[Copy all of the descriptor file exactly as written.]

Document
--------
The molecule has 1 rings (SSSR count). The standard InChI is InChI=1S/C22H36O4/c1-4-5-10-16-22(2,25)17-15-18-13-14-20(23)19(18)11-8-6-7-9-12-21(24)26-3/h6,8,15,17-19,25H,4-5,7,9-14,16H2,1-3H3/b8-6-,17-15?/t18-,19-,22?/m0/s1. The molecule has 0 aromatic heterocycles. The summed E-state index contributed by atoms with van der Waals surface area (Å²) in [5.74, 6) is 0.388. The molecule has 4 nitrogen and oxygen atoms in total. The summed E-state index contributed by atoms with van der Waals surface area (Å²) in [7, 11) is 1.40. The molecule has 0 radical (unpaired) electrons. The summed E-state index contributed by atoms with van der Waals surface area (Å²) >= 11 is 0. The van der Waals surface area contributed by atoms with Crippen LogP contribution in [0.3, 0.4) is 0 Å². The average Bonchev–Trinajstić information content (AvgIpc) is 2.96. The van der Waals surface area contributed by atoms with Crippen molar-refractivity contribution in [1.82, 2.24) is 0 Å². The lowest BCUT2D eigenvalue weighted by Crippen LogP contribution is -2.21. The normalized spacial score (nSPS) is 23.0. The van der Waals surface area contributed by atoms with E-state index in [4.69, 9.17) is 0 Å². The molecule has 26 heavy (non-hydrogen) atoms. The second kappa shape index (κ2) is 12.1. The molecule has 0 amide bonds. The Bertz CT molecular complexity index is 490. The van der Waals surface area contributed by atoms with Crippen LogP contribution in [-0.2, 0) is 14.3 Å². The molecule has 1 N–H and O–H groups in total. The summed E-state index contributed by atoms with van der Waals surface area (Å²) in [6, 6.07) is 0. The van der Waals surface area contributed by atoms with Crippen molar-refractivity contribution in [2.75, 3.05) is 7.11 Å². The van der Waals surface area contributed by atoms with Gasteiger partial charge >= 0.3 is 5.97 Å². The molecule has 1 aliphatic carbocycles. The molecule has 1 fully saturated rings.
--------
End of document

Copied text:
The molecule has 1 rings (SSSR count). The standard InChI is InChI=1S/C22H36O4/c1-4-5-10-16-22(2,25)17-15-18-13-14-20(23)19(18)11-8-6-7-9-12-21(24)26-3/h6,8,15,17-19,25H,4-5,7,9-14,16H2,1-3H3/b8-6-,17-15?/t18-,19-,22?/m0/s1. The molecule has 0 aromatic heterocycles. The summed E-state index contributed by atoms with van der Waals surface area (Å²) in [5.74, 6) is 0.388. The molecule has 4 nitrogen and oxygen atoms in total. The summed E-state index contributed by atoms with van der Waals surface area (Å²) in [7, 11) is 1.40. The molecule has 0 radical (unpaired) electrons. The summed E-state index contributed by atoms with van der Waals surface area (Å²) >= 11 is 0. The van der Waals surface area contributed by atoms with Crippen LogP contribution in [0.3, 0.4) is 0 Å². The average Bonchev–Trinajstić information content (AvgIpc) is 2.96. The van der Waals surface area contributed by atoms with Crippen molar-refractivity contribution in [1.82, 2.24) is 0 Å². The lowest BCUT2D eigenvalue weighted by Crippen LogP contribution is -2.21. The normalized spacial score (nSPS) is 23.0. The van der Waals surface area contributed by atoms with E-state index in [4.69, 9.17) is 0 Å². The molecule has 26 heavy (non-hydrogen) atoms. The second kappa shape index (κ2) is 12.1. The molecule has 0 amide bonds. The Bertz CT molecular complexity index is 490. The van der Waals surface area contributed by atoms with Crippen LogP contribution in [-0.2, 0) is 14.3 Å². The molecule has 1 N–H and O–H groups in total. The summed E-state index contributed by atoms with van der Waals surface area (Å²) in [6, 6.07) is 0. The van der Waals surface area contributed by atoms with Crippen molar-refractivity contribution in [2.75, 3.05) is 7.11 Å². The van der Waals surface area contributed by atoms with Gasteiger partial charge >= 0.3 is 5.97 Å². The molecule has 1 aliphatic carbocycles. The molecule has 1 fully saturated rings.